Quest for Female's Identity in Tiwari's Prashnaharuko Kārkhānā
Keywords:feminist perspective, identity, myth, patriarchy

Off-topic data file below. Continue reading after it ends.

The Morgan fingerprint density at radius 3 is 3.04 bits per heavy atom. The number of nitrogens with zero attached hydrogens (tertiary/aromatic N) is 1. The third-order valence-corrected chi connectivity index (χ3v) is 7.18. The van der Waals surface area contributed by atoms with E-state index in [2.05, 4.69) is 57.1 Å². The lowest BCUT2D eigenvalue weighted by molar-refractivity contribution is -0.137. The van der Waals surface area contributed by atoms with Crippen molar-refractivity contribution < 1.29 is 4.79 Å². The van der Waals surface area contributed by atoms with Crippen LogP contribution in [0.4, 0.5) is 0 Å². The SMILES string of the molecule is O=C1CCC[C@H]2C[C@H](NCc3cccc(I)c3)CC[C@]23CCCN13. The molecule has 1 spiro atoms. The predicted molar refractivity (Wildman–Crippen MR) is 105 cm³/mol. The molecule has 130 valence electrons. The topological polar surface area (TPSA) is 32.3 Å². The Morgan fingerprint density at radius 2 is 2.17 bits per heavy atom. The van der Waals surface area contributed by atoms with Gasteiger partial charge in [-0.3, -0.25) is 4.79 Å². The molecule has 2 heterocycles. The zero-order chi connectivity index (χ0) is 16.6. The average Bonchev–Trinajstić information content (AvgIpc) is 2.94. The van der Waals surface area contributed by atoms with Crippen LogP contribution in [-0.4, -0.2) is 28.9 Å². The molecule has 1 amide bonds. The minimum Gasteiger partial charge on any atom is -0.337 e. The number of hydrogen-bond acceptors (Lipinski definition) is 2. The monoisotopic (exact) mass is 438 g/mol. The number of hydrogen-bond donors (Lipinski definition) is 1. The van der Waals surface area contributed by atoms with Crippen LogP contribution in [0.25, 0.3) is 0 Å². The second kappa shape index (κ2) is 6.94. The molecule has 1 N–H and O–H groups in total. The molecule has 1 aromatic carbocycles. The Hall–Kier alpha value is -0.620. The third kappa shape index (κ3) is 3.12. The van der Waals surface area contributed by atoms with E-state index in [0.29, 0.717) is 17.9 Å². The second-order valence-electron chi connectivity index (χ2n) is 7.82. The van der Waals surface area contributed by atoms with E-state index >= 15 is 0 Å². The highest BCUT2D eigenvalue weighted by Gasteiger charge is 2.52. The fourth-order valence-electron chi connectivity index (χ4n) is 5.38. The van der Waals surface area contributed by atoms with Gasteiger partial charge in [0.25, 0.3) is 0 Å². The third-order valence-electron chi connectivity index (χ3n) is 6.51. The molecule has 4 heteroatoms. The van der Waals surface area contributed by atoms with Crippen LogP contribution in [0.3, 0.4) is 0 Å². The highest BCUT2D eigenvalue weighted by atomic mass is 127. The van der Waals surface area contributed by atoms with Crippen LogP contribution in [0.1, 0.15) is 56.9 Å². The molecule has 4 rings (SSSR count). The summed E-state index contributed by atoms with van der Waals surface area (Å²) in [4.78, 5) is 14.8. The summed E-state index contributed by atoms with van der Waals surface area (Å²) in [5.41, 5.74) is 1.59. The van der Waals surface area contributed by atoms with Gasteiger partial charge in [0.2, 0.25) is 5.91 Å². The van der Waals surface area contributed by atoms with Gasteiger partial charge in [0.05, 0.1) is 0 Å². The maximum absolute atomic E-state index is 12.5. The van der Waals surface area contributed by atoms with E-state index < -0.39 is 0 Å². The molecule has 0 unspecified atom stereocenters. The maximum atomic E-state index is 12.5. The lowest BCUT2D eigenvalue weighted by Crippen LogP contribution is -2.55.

Sarita Tiwari (2015) in her collection of poems, Prashnaharuko Kārkhānā [Factory of Questions] protests the tradition of wearing ornaments and cosmetics by women. Likewise, she rejects the use of submissive symbols and metaphors that have been used by the creative writers to define women. She identifies them as ploys that patriarchy has invented to maintain the subordination and subjugation of women to men. She argues that these techniques mystify and blur women's identity, so she questions and challenges them. Thus, this article analyzes five poems from the anthology to examine how the poet protests the traditional norms and values of patriarchy that define women as secondary to men and search for female's identity through them. To examine the quest for female's identity in her poetry, this article takes theoretical support from feminist critics like Mary Daly, Kate Millet, Naomi Wolf and others. These critics believe that patriarchy uses different types of myths to maintain women's secondary position in the society. The article concludes that in the quest for female's identity independent of men, Tiwari protests the tradition and culture that emphasize women's beauty and their submissive roles in the society. Through their interrogating tone and syntax, the selected poems challenge patriarchal norms which have been imposed upon women to erase their identity. The study helps to understand how patriarchy manipulates the myths of religion and beauty to maintain males’ supremacy over females.
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